With Hayward Injury, Celtics Season Uncertain

Boston

An NBA game at Boston’s TD Banknorth Garden (home of the Boston Celtics). Photo purchased from Bigstock.com.

With the NBA season off to a great start, Giannis Antetokounmpo of the Milwaukee Bucks is making his case for regular season MVP, and the Orlando Magic are looking like a competitive team for the first time in years.

Sadly, all is not going the Boston Celtics. In the team’s Oct. 17 season opener against the Cleveland Cavaliers, tragedy struck in the first five minutes of play.

As Kyrie Irving dribbled down the court, he threw an alley-oop to newly acquired star Gordon Hayward, who jumped up to for the dunk and ended up landing awkwardly on his left leg.

When Hayward came down, the entire Ohio arena was shocked. “Folks, Gordon Hayward has just broken his leg,” the broadcaster said. From the sight alone, no medical degree was required to make the diagnosis.

Shortly afterward, the medics came and wrapped up Hayward’s leg and rushed him to a nearby hospital. The game would continue with a Cleveland win, 102-99. The next day, news reports revealed that Hayward had dislocated his ankle and fractured his tibia. What looked like a promising season for the Celtics quickly turned into one full of uncertainty.

Going into the season, Hayward was supposed to be “the guy” at the starting forward position for Boston while rookie Jayson Tatum and second year wing Jaylen Brown served as his primary backups. But now, Tal Breiman ’21 says, “I think that players such as Jayson Tatum and Jaylen Brown get to show what they really are made of and how well they can play.”

So far, Breiman seems to be right. After averaging just 6 points per game as a rookie last season for Boston’s deep lineup, second-year shooting guard Brown has really taken the most out of his opportunity, upping his scoring to 19 points per game.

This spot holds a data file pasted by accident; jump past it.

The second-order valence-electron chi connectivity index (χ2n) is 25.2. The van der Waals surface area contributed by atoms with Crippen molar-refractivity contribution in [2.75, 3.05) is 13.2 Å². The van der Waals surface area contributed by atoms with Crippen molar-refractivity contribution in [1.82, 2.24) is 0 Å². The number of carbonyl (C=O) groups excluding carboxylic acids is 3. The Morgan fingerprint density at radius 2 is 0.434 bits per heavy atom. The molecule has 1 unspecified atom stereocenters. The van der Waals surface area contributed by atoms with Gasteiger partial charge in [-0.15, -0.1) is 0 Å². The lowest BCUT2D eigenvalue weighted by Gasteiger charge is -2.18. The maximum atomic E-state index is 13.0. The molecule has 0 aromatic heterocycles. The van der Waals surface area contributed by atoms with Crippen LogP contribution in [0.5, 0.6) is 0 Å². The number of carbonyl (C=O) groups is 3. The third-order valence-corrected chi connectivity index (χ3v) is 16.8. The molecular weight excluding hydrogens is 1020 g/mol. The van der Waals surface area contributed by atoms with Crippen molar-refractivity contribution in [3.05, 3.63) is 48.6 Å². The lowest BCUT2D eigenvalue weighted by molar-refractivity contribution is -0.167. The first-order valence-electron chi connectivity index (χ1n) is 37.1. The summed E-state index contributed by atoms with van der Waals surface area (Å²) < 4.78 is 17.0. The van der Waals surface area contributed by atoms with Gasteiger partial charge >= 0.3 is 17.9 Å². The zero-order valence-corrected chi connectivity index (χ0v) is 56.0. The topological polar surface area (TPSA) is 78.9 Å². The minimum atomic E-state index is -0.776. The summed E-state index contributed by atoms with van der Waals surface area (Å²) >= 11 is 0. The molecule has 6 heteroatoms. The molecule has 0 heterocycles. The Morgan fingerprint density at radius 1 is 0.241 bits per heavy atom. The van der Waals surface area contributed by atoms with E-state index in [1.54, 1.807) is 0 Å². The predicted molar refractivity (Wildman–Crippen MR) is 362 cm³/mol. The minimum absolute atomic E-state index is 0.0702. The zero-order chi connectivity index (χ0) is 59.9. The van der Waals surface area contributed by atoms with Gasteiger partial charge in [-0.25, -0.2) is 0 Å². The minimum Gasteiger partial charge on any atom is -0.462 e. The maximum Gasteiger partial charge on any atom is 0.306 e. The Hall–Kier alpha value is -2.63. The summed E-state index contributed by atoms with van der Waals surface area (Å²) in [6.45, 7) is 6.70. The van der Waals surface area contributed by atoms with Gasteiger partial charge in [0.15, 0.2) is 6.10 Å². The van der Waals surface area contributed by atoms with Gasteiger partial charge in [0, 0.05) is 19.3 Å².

Meanwhile, rookie Tatum out of Duke has looked like an early candidate for rookie of the year, after he was projected by many to just be a role player off of Boston’s bench. What’s probably been the most exciting story of Boston’s early season so far is the improvement of third year point guard out of Louisville, Terry Rozier.

After spending his first two seasons as a benchwarmer for Boston, many were ready to give up on this young point guard, but so far, Rozier has been ballin’.

In a sixth man role for Boston, he has gone from a career average of 4 points, 2 rebounds, and one assist, to an early season average of 12 points, 4 rebounds, and 6 assists.

“I thinks he’s been playing incredibly well and he’s an invaluable part to our team, especially since Hayward is out” says Miles Munkacy ’20. “Although the Celtics have a pretty solid bench, it’s made much better by having Terry Rozier be able to come on and play for Kyrie Irving to give him a couple minutes of rest and still have the Celtics be successful.”

Unfortunately, newly acquired superstar point guard Kyrie Irving hasn’t lived up to the hype. After averaging 25 points per game on 47% field goal shooting for Cleveland last year, as a Celtic, Irving’s numbers have dipped to 20 points per game on a sub-par 37% field goal shooting.

“You’d think playing without LeBron and now Hayward would allow Kyrie to score more points on more shots, but that’s not been the case. I don’t know what happened,” says Leo Wen ’21.

It is still very early in the season, but these numbers by Kyrie are concerning. Hopefully he will be able to turn it around and get back to his winning ways. For now, all we can do is watch as Boston continues to show mixed results after the Gordon Hayward injury.

– Quinton Nsamba ’21 contributed to this article.

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